What is the best method of achieving the socially optimum level of pollution?

Essay by ilkaytonyUniversity, Bachelor's March 2005

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Pollution can be defined as the 'harm or damage done to animals/plants and their ecosystems' . Pollution is an externality, the effects of which the costs and benefits are not fully reflected in potential or actual market exchanges. Since no-one owns the atmosphere, there is no market in it and therefore no market price for clean air etc. This means that firms have no incentive not to pollute. This means that forces outside the market must be used in order to ensure the socially optimum level of pollution. In this essay, I will first be tackling what the socially optimum level of pollution means, and then I will be discussing taxes, standards and tradable permits as means of ensuring it. Finally I will be offering loose comparison between them and deciding which of the three options I consider best as a means of achieving the socially optimum level of pollution.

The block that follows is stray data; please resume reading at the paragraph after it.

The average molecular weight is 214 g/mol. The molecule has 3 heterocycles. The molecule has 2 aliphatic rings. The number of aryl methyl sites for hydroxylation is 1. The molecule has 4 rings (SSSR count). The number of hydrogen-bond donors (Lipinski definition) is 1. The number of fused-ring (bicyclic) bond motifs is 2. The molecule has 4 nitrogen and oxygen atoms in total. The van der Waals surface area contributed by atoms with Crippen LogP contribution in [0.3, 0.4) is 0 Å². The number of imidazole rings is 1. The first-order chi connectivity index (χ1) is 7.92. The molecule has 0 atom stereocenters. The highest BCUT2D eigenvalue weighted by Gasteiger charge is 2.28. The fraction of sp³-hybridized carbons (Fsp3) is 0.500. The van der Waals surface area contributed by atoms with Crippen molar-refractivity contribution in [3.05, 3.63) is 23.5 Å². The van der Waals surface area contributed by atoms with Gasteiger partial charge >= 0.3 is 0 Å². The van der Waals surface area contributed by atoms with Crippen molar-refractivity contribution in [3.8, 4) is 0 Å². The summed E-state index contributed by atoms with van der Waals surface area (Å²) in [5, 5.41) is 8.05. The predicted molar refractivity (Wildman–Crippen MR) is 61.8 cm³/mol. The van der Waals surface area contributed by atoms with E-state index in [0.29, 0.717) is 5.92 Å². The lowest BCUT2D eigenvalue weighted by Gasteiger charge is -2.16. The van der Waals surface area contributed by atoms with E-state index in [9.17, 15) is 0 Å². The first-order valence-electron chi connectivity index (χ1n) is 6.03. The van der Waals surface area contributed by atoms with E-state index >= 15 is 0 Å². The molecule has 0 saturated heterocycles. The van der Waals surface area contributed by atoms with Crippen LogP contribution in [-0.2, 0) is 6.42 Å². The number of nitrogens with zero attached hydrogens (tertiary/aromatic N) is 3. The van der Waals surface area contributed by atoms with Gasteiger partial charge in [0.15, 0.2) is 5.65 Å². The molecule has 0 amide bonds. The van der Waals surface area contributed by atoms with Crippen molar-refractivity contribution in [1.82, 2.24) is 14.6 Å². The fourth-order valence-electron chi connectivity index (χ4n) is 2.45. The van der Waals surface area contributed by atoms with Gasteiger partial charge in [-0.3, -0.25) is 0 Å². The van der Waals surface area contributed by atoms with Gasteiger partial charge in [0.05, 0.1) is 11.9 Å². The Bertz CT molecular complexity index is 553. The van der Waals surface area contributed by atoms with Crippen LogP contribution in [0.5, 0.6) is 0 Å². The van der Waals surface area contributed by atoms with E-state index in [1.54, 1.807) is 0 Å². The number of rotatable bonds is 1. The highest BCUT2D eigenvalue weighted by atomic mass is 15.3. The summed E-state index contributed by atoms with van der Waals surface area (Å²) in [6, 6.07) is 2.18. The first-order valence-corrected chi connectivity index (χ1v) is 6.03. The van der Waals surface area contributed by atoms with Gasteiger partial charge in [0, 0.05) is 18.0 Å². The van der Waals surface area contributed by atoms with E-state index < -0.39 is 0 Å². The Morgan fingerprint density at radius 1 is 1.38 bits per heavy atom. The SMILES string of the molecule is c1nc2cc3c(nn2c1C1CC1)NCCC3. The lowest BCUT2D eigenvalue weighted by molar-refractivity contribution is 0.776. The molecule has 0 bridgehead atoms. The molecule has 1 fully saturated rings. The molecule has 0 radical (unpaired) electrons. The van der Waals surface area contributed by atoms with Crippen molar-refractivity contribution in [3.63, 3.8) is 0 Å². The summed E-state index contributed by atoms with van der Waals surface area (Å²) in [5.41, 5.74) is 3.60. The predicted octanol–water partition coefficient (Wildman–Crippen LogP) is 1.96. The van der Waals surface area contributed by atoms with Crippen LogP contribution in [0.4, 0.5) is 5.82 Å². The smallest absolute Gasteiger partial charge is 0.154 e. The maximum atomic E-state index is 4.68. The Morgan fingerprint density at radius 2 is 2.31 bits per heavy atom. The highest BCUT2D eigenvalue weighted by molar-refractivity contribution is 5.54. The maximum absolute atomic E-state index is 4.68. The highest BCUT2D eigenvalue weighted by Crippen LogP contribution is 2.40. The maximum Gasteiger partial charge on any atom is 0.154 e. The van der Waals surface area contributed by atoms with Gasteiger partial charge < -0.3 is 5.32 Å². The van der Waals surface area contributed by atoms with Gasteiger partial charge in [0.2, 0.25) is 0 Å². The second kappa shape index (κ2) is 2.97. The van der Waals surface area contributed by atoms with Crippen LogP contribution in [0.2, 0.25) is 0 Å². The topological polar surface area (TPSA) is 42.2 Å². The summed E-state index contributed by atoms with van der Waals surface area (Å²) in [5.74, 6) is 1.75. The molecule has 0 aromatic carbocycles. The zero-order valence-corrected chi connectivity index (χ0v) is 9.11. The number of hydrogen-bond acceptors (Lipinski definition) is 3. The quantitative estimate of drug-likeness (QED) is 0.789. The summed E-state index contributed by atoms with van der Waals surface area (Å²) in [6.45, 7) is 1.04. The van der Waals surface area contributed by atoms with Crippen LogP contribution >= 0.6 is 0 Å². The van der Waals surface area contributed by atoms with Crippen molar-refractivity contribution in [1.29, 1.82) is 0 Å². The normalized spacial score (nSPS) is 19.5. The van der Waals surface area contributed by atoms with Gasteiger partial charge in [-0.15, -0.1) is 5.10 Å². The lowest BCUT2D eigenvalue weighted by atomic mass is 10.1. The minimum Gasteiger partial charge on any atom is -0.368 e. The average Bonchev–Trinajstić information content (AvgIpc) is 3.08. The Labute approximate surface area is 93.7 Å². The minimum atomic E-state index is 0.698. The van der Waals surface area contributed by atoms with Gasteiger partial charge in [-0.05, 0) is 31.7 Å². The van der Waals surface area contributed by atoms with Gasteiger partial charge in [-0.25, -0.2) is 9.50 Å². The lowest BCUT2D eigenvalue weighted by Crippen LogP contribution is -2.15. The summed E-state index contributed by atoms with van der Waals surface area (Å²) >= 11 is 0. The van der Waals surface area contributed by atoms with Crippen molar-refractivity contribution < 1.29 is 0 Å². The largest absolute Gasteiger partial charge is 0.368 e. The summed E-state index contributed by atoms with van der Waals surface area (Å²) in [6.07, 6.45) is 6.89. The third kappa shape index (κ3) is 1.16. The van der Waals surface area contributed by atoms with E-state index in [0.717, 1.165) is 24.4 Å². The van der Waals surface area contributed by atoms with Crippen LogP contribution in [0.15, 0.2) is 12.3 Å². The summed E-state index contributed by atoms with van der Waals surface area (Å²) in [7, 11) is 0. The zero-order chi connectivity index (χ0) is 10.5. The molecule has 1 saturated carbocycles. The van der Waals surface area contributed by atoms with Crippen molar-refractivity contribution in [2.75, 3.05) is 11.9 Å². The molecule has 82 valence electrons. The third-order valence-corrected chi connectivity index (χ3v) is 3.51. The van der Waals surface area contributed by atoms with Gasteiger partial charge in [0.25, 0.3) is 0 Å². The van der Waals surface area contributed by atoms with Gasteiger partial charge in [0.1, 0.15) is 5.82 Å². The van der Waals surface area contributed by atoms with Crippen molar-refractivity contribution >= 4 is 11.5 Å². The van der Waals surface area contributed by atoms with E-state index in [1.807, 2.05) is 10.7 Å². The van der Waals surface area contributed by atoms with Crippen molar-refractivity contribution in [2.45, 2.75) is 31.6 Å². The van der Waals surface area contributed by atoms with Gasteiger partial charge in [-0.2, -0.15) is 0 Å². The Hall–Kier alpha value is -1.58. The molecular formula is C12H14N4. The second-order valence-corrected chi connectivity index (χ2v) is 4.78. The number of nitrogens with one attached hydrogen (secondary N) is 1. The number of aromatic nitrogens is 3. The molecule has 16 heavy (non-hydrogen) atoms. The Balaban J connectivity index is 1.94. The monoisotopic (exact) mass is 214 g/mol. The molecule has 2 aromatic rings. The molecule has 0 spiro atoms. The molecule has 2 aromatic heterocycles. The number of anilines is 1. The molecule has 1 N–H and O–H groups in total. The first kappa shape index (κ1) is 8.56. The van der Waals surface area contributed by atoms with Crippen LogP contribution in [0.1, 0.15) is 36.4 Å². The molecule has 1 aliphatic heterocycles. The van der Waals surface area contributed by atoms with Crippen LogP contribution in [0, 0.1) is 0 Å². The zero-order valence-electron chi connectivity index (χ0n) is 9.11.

In order to answer this question we must fist resolve what is meant by the socially optimum level of pollution. It is infeasible for example, to have no pollution at all, because no pollution would require no production, therefore some level of pollution must be tolerated. There is an opportunity cost associated with pollution abatement; a cleaner environment requires higher production costs and a lower level of output. The cost of reducing pollution is called the abatement cost, this includes inspection costs, pollution control costs and the value of forgone output due to a reduction in emissions.

The marginal cost of abatement curve (MCA) shows the extra cost of abatement arising from the reduction in pollution by one unit. In the above diagram this is measured by the level of emissions. The steepness of this curve will vary depending on the pollutant. The MCA increases as the units of pollution...